The Foreign Service Journal - November 2014 - page 18

18
NOVEMBER 2014
|
THE FOREIGN SERVICE JOURNAL
Increasingly, our own economy depends on expanding the
volume of our exports, which, in turn, will create jobs here at
home. Diplomats have a very important role to play in the pro-
motion of those economic interests overseas. And so, for the new
generation of officers, whatever your cone or specialization is,
recognizing the significance of those economic and commercial
issues is going to be increasingly important. It will also be an
increasing source of professional satisfaction.
RJS:
Speaking as an economic officer, I completely agree.
Another group that we talk to a lot, a group that looks to us, is
college students who are interested in the Foreign Service. Do you
have any specific suggestions for how they should be preparing,
those who want careers in this business?
WJB:
I may not be objective about this, because I’ve been
extraordinarily lucky during the course of my career, but I don’t
think there is any magic formula for professional satisfaction or
success in the Foreign Service. I think it helps to come into the
State Department with a pretty realistic sense of the pace of the
career, of the value of taking some chances along the way, and
ensuring that you have a broad foundation as you progress in a
career, whether that’s in terms of language ability or any other
kind of experience.
I think it’s important, as I said before, not to take things for
granted as you go along. A career can go by very quickly. You
want to appreciate the opportunity that you have to make a dif-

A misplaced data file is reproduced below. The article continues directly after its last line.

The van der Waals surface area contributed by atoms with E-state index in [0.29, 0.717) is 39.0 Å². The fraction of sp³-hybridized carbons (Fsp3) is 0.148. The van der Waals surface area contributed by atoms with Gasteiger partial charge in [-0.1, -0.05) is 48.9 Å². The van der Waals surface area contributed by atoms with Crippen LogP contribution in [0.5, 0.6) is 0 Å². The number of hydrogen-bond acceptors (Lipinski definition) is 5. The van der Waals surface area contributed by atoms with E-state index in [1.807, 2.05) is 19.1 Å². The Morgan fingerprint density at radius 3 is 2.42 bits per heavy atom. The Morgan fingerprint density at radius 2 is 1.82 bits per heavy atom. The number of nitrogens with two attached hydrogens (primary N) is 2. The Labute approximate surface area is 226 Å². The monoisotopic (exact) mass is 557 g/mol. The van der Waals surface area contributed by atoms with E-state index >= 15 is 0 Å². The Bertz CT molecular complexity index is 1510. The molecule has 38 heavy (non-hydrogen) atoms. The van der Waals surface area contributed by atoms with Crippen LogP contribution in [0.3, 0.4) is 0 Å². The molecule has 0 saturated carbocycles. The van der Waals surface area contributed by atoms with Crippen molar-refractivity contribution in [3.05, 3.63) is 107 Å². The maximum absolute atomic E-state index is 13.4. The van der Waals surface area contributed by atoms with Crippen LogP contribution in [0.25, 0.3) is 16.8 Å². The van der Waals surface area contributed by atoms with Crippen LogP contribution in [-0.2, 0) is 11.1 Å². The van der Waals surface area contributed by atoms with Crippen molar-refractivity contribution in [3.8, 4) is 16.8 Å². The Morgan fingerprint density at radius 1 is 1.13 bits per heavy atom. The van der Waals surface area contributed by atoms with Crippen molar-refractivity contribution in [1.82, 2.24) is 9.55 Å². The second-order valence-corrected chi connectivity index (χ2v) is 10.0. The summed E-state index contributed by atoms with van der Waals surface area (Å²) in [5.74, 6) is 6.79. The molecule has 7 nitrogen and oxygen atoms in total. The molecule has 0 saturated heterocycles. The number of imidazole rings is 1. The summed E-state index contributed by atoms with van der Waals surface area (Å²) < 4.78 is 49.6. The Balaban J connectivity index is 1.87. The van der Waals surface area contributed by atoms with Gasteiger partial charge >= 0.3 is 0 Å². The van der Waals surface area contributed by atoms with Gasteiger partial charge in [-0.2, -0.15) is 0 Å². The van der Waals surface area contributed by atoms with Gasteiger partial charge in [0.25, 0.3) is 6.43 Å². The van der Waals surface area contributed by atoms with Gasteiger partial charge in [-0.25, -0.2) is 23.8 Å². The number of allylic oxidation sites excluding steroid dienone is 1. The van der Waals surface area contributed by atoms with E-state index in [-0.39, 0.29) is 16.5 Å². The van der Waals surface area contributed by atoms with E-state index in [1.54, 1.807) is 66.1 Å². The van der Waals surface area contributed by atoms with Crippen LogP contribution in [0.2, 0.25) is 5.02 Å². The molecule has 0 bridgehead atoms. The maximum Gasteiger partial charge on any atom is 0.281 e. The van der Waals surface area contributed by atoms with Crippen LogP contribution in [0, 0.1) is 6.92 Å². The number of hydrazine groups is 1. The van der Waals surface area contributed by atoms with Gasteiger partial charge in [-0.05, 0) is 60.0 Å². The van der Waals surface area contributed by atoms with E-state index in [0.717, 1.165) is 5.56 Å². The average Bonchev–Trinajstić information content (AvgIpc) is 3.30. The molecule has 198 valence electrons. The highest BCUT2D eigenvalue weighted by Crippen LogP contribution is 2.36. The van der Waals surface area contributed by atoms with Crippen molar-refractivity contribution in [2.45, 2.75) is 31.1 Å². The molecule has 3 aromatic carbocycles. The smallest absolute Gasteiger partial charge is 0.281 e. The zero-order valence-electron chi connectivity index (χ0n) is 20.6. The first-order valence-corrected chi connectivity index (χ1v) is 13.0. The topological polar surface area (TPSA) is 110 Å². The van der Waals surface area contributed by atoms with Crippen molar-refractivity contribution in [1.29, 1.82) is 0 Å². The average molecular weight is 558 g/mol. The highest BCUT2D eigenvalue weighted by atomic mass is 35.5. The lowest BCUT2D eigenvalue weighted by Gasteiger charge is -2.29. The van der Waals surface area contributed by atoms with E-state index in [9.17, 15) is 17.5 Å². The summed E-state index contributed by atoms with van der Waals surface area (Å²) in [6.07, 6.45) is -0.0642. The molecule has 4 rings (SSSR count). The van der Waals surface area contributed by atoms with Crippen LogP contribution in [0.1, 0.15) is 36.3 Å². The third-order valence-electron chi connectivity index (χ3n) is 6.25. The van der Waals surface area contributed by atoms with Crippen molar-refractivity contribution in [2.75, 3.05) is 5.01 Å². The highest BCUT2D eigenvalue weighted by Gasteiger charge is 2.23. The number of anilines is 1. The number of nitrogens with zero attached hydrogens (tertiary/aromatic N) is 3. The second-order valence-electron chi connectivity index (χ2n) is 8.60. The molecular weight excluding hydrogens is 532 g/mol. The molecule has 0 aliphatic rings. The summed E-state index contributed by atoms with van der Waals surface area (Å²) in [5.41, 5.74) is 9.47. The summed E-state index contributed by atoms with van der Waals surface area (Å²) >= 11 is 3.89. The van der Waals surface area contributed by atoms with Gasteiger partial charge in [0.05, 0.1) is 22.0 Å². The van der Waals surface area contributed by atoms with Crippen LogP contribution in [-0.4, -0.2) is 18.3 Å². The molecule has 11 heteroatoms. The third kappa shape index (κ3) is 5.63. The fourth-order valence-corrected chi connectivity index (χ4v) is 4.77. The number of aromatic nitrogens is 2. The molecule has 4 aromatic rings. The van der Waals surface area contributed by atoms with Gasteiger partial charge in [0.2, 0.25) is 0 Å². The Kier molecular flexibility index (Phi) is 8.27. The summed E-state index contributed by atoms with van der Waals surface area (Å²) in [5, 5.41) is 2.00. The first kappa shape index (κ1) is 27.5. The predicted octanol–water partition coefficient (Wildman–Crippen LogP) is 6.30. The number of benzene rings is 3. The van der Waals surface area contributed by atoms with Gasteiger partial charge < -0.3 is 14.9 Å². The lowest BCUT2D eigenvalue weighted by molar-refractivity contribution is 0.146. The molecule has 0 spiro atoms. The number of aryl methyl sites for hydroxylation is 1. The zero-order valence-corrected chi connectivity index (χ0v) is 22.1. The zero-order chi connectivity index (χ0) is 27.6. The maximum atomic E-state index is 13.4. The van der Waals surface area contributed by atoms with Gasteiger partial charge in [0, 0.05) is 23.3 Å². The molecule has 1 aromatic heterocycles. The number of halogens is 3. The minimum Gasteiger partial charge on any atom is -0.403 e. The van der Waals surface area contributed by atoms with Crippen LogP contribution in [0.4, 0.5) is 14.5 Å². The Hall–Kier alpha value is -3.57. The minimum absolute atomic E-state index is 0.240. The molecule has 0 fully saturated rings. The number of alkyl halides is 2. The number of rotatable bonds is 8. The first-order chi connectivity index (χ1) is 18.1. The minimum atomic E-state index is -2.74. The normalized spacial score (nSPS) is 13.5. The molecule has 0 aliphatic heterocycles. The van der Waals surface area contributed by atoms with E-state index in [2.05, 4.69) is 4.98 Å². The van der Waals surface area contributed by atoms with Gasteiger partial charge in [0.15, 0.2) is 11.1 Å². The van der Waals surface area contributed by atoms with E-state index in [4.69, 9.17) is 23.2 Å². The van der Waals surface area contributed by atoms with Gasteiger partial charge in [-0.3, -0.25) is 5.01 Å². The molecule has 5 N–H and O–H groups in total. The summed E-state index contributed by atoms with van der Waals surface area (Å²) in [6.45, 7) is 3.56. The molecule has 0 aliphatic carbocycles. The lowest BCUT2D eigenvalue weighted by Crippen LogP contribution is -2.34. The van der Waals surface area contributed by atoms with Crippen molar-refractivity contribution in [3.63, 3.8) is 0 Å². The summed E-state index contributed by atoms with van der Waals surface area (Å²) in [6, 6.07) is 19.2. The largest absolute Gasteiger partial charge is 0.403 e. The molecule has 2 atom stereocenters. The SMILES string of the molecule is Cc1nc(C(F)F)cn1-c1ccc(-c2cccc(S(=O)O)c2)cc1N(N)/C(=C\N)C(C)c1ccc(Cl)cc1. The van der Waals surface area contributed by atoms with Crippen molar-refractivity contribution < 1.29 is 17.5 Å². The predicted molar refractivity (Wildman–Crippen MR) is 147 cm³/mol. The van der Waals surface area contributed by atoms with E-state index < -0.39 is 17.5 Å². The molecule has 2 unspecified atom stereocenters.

ference, which is what most of us enter public service in order
to try and do. You want to appreciate the fact that it’s the people
with whom you work that are going to matter the most. Taking
care of your people as you rise in seniority is extremely impor-
tant.
There are lots of people in our profession who are better at
managing up and managing over than they are at managing
down—leading and taking care of people. And I think that’s
a quality that we need to attach great importance to, because
we’re a relatively small institution, the State Department in
general and the Foreign Service in particular. And therefore, our
great strength is our people, and we want to make sure that we’re
taking the best possible care of them.
RJS:
Excellent. Can we talk about Russia a bit?
WJB:
Sure.
RJS:
Looking at our younger colleagues and those who are
coming through the system, what advice would you give to some-
one who’s being posted to Embassy Moscow?
WJB:
You want to invest in the Russian language, which is
obviously an entry point to understanding that society. Rus-
Deputy Secretary Burns addresses the people of Ukraine in Kyiv on Feb. 25.
U.S. Department of State
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